May 15, 2012

Is death bad for you?

Yale philosopher Shelly Kagan asks a question that should be of interest to both radical life extension advocates and utilitarians who argue that we should bring as much life into the universe as possible: Is death bad for you?

Much of Kagan's argument is derived from an interesting question posed by the ancient Greek philosopher Epicurus who wrote, "So death, the most terrifying of ills, is nothing to us, since so long as we exist, death is not with us; but when death comes, then we do not exist. It does not then concern either the living or the dead, since for the former it is not, and the latter are no more." In other words, non-existence cannot be said to be a bad thing in-and-of-itself. But Kagan aptly notes that this issue is much more complicated than that:
Moreover, there are a lot of merely possible people. How many? Well, very roughly, given the current generation of seven billion people, there are approximately three million billion billion billion different possible offspring—almost all of whom will never exist! If you go to three generations, you end up with more possible people than there are particles in the known universe, and almost none of those people get to be born.

If we are not prepared to say that that's a moral tragedy of unspeakable proportions, we could avoid this conclusion by going back to the existence requirement. But of course, if we do, then we're back with Epicurus' argument. We've really gotten ourselves into a philosophical pickle now, haven't we? If I accept the existence requirement, death isn't bad for me, which is really rather hard to believe. Alternatively, I can keep the claim that death is bad for me by giving up the existence requirement. But then I've got to say that it is a tragedy that Larry and the other untold billion billion billions are never born. And that seems just as unacceptable.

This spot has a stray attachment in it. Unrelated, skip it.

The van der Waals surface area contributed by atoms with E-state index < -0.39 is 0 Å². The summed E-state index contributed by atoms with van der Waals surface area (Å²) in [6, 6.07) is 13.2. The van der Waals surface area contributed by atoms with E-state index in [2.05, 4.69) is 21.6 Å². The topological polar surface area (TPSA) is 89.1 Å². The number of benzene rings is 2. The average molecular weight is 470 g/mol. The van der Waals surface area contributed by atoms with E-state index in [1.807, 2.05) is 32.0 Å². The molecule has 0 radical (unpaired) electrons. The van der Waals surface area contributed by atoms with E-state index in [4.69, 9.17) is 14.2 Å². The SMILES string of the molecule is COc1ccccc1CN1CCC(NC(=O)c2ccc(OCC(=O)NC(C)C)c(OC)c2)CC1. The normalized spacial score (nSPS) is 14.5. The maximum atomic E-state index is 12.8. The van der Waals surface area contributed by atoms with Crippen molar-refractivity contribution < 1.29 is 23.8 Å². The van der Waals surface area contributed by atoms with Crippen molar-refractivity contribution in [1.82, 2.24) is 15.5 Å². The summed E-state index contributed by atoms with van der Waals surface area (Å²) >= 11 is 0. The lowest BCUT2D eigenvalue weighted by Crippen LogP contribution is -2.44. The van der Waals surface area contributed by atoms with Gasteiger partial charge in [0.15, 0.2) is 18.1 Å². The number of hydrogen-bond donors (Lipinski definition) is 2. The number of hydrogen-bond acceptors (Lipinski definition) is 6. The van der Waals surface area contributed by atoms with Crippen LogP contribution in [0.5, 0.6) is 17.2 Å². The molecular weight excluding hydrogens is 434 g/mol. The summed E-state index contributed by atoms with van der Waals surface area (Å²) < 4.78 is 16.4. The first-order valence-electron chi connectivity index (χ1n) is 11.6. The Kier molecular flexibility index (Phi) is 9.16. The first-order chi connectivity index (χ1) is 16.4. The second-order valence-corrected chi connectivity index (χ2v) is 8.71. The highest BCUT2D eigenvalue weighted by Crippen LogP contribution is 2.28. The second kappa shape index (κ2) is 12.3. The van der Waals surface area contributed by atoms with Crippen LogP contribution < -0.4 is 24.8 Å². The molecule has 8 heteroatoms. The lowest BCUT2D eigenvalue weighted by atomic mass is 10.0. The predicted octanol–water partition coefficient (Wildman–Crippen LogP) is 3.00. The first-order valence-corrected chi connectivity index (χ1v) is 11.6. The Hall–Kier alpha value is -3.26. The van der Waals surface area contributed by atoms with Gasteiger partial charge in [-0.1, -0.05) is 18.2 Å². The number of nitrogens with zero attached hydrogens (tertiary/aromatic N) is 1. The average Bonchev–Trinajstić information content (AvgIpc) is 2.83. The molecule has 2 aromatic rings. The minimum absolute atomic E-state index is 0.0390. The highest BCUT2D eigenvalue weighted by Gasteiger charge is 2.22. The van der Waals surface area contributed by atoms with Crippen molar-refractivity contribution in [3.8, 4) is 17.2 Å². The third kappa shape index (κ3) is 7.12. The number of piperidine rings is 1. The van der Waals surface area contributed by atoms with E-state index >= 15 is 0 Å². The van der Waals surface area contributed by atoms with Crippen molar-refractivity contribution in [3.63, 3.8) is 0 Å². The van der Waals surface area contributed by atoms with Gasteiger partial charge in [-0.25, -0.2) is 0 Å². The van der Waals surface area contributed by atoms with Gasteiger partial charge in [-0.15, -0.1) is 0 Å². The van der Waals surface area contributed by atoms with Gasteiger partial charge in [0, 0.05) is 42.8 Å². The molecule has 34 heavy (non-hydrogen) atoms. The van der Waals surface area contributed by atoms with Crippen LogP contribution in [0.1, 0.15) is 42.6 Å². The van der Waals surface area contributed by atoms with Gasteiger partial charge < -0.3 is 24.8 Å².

Lincoln Cannon said...

Here are some of my thoughts on Kagan's related work:

flappah said...

I do get the billions, billions, billions nr of combination argument, however, and I understand this is purely an academic point of reasoning, aren't we limited to the number of genetic possibilities instead of the combinatory result? And since there are something like 3 billion base pairs in the human genome and each basepair can be stored in 2 bits, isn't this equal to a maximum of roughly 12 billion varieties of humans? And the majority of that probably can't even exist since it is an invalid combination of base pairs. So 7 billion probably guarantees you there's somewhere in the world an exact copy of oneself only to differ because of different environmental stimuli!

Unknown said...

Is death bad for me?

Only while I'm still alive.